A key word in the discussion was transformative experiences (Pine & Gilmore, 2011), which may be even more relevant in the current Corona pandemic and in its wake. Other keywords were co-creation and participation, which for example includes involving the local community and various stakeholders in tourism development. ‘Offer’ was suggested as an alternative to the concept of experience, and received positive response. The ‘experience’ concept was questioned by some, partly due to it being hard to grasp and also due to its subjective character; an experience is often a unique event and it is the tourist or consumer who experiences. The tourism industry can create the conditions for sustainable experiences by creating a sustainable offer and inspire people to become more conscious and aware.

Towards the end of the workshop, Katarina Thorstensson from Göteborg & Co raised some questions that will be important in the work ahead: What is the purpose and what do we want to achieve; who do we address and engage in the discussion? These questions along with the other valuable reflections that surfaced in the workshop, will be important for Visit Sweden in their continued work on developing a sustainability promise for the Swedish tourism sector. The ambition is also to continue the dialogue on sustainable experiences and related topics together with the public sector, the business community and the academic world.

Workshop participants
• Christina Rådelius, Project Manager, Sustainable Tourism and Nature Tourism, The Swedish Agency for Economic and Regional Growth
• Marie Linde, Deputy CEO, West Sweden Tourist Board
• Katarina Thorstensson, Smart Tourism and Sustainability Strategist, Göteborg & Co.
• Lena Gunnerhed, Travel Insight, Visit Sweden
• Michael Persson-Gripkow, Brand & Strategic Marketing Officer, Visit Sweden
• Jenny Jonevret, Senior Project Manager, Visit Sweden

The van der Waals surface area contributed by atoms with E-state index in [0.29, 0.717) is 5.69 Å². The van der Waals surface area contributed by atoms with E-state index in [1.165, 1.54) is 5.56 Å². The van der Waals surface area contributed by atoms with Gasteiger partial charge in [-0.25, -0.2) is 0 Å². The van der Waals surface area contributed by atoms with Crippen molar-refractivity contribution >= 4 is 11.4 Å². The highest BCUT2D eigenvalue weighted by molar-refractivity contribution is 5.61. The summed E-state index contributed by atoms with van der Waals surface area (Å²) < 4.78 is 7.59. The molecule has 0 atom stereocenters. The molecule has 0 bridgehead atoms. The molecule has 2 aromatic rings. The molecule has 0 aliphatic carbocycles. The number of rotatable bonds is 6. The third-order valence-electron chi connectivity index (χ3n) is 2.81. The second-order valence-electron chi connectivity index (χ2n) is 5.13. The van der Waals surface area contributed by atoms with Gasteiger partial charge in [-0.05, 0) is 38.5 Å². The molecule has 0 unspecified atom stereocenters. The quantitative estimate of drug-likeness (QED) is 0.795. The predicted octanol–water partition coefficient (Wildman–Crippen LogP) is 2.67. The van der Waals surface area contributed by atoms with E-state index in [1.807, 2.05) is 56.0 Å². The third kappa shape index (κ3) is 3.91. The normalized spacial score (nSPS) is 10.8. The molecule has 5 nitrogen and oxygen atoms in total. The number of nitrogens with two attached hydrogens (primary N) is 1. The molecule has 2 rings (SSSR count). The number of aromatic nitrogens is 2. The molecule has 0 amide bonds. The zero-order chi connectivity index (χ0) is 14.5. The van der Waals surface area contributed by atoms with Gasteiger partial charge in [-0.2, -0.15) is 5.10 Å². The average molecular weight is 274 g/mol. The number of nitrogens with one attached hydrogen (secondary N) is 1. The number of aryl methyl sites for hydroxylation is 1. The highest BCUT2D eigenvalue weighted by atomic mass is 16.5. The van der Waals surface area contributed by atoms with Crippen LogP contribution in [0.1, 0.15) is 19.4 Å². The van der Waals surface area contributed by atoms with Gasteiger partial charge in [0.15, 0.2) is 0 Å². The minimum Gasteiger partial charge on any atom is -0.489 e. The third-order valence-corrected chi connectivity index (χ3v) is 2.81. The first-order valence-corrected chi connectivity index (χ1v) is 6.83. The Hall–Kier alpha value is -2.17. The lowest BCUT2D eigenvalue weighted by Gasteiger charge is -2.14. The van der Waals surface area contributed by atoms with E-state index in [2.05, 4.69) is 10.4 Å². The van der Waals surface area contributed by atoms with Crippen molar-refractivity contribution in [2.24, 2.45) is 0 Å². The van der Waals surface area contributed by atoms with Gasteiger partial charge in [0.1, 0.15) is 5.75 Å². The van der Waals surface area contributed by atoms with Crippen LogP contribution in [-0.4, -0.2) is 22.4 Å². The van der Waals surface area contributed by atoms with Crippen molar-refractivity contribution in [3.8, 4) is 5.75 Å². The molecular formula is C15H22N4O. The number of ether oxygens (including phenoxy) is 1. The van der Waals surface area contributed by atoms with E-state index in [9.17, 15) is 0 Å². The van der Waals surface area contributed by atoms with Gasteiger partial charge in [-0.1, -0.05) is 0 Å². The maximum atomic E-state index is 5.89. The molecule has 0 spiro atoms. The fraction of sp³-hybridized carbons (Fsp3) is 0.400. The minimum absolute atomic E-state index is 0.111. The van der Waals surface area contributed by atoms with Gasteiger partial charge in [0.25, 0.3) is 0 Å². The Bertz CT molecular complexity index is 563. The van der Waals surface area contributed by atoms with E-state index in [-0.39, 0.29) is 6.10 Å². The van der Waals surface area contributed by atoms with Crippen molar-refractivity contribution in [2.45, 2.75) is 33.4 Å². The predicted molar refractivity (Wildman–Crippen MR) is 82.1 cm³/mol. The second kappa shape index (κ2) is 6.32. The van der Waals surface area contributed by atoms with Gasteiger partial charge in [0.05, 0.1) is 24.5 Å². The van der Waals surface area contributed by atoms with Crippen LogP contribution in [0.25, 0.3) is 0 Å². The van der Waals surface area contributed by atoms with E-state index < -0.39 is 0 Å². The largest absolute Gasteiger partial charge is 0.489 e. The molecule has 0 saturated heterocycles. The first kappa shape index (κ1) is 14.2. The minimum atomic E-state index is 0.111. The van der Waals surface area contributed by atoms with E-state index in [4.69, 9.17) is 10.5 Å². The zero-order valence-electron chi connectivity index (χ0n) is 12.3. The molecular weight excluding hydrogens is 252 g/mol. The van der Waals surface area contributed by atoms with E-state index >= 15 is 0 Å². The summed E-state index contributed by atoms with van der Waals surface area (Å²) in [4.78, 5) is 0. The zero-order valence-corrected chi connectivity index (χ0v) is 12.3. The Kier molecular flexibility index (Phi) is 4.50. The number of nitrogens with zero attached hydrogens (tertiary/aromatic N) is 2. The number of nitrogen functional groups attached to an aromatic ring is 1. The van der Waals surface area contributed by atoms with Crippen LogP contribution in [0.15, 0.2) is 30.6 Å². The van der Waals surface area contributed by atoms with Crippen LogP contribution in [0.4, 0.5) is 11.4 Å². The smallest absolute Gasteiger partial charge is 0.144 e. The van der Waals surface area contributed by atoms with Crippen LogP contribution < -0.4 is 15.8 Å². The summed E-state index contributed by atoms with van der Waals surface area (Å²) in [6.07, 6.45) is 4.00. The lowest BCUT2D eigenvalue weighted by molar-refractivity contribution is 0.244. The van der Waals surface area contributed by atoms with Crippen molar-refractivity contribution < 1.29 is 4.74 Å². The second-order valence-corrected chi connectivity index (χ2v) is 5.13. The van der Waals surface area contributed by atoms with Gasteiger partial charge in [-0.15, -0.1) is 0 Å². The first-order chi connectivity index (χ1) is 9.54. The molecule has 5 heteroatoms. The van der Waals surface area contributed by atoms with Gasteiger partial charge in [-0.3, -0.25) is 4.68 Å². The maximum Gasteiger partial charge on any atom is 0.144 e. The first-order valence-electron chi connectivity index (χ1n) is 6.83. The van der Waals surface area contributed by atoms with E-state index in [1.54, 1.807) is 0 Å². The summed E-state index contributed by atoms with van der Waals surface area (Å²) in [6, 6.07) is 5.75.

• Åsa Egrelius, Public Affairs, Visit Sweden
• Vanessa Butani, Director of Sustainable Business, Scandic Hotels
• Marcus Eldh, Owner, Wild Sweden
• Eva Maria Jernsand, Researcher and Lecturer, the Department of Business Administration, the School of Business, Economics and Law, University of Gothenburg
• Kristina Lindström, Researcher and Lecturer, the Department of Economy and Society, University of Gothenburg
• Maria Persson, Researcher, the Department of Historical Studies, University of Gothenburg
• Cecilia Cassinger, Associate Professor, the Department of Strategic Communication, Lund University
• Jörgen Eksell, Researcher and Lecturer, the Department of Strategic Communication, Lund University
• Maria Månsson, Researcher and Lecturer, the Department of Strategic Communication, Lund University
• Emma Björner, Researcher and Lecturer, Gothenburg Research Institute, the School of Business, Economics and Law, University of Gothenburg; the Department of Strategic Communication, Lund University

Overview: Sustainable experiences in research and practice
Prior to the workshop, the participants were encouraged to take part of Visit Sweden’s ideas on what a sustainable experience could be, as well as an overview including definitions and examples of sustainable experiences in research and practice. 

References
Kolb, D. (1984), Experiential Learning: Experience as the Source of Learning and Development, Englewood CliÚs, NJ: Prentice Hall.
Mezirow, J. (2009), “An Overview of Transformative Learning”. In Illeris, K. (Ed.), Contemporary Theories of Learning: Learning Theorists … In Their Own Words (pp. 90–105), New York: Routledge.
Pine, B. J., and Gilmore, J. H. (2011), The Experience Economy, Harvard Business Press.
Reisinger, Y. (2013), Transformational Tourism: Tourist Perspectives, Wallingford, UK: CABI.
Reisinger, Y. (2015), Transformational Tourism: Host Perspectives, Wallingford, UK: CABI.

The overview can be found below